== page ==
Thorlabs Liquid Crystal Analog FastZ

Thorlabs has developed a fastZ device which uses liquid crystal lenses to switch between 16 discrete focal planes quickly and without introducing vibrations that could disturb the focus or the specimen. It has been implemented in ScanImage with special considerations for which objective is being used and navigating with 16 discrete focal planes.

Hardware Configuration

The controller will have a female SMA input for analog control of the focal plane depth. Make sure this is connected to your DAQ and that the controller is powered and connected to the liquid crystal fastZ device.

Software Configuration

In ScanImage, open the Resource configuration window from the launch window or from the Main Controls window under File>Configuration.

  1. From the Resource Configuration window, click the + button. Select Fast Focus from the sidebar, and select the Thorlabs Liquid Crystal Analog FastZ device from the list of devices. Click Add.

  2. A window like shown below should appear. Below is a description of each of the configuration parameters


Basic Configuration

Control Channel

Select the analog output that should be used to determine the focus depth.


Select the objective being used with this fastZ device. This affects the step size and range of the device, and so presets have been loaded already for the objectives that are currently supported.

Calibrated Position Table (optional)

The calibrated position table exposes what the expected depth and voltage should be to reliably target for each discrete plane.

The user can calibrate the focal depth themselves manually if desired by inputting the actual change in depth in the table.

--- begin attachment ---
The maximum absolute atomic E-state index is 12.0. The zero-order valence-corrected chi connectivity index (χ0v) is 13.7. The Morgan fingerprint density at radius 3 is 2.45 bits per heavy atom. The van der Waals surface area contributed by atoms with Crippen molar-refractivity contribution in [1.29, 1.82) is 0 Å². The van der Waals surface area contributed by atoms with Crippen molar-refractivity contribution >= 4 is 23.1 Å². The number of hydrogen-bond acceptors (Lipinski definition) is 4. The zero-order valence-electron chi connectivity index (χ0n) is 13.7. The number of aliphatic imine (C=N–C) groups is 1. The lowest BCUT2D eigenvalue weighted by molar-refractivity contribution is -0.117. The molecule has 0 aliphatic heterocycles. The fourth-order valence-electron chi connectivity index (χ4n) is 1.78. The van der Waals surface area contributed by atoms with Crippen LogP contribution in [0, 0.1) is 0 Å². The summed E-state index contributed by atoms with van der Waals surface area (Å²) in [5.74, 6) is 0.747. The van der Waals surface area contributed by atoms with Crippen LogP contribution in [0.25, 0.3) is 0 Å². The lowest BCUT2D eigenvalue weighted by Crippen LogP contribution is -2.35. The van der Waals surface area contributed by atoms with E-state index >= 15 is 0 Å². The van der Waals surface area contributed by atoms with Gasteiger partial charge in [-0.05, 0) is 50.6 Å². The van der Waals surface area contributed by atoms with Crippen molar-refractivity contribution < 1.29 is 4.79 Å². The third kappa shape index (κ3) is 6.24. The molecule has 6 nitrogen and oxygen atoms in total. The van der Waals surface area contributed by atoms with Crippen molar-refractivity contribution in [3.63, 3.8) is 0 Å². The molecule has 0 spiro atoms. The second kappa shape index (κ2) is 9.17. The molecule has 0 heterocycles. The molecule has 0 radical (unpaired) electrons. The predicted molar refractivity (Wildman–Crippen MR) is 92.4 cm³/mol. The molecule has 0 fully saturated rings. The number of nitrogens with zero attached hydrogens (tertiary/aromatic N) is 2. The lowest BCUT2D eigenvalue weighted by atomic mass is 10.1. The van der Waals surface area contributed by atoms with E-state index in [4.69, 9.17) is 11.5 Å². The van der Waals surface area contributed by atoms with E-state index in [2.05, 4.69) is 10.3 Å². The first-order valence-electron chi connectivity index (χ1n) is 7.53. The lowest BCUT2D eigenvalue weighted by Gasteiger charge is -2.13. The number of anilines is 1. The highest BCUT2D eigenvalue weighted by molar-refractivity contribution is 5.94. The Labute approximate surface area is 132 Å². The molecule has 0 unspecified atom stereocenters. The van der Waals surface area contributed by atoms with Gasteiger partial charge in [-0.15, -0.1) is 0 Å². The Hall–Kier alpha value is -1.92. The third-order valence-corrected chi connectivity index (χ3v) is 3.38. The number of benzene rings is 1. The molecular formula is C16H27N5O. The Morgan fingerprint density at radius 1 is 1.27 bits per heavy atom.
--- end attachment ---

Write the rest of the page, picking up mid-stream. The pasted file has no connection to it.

The controller for this device implements schmitt trigger behavior, so the voltage at which the device switches from one plane to the next is not the same as the voltage at which it switches back. The voltages in the voltage column are those which can reliably navigate to those planes regardless of “travel” direction.

Park Position [um]

The position at which the device should be parked at launch of ScanImage.


Using the liquid crystal fast Z is a little different than using a piezo fastZ given the discrete nature of its locomotion.

You can move it like before by incrementing or decrementing with the arrows in the FastZ section of the Motor Controls window, though the step size will be fixed based on the objective selected in the Resource Configuration window.


When defining a stack, the arbitrary stack definition should be used with the coordinate system set to Reference. This selection will allow the user to define the stack in terms of the range of the fastZ device ignoring the current sample position. When the liquid crystal fastZ is configured, the Zs that can be used will be loaded as arbitrary Zs automatically, so you only need to remove the (up to 15) planes that you do not want to acquire.


While it is possible to use other stack definitions, only the arbitrary stack definition with the coordinate system set to Reference is optimized for the liquid crystal fastZ device given the schmitt trigger like behavior at the plane transitions.

If you have ScanImage premium, this job is made easier with the ROI Group Editor. The Roi Group Editor displays the stack Zs in the profile view and white lines and also displays context image data from previously taken stacks in the main view. Then you can take a single (not necessarily logged to TIFF) stack to use as a reference to decide which planes to keep acquiring from. Then to remove a plane, simply hold shift and click on the white lines depicting the slices you wish to discard.


To get all the planes back, you can simply click the objective in the widget for the liquid crystal fastZ in the Widget Bar. You can also click apply from the resource configuration window to reload the planes. In fact, you can swap the objective while ScanImage has already been launched, and simply select the new objective from the configuration window and click apply to have the correct planes loaded.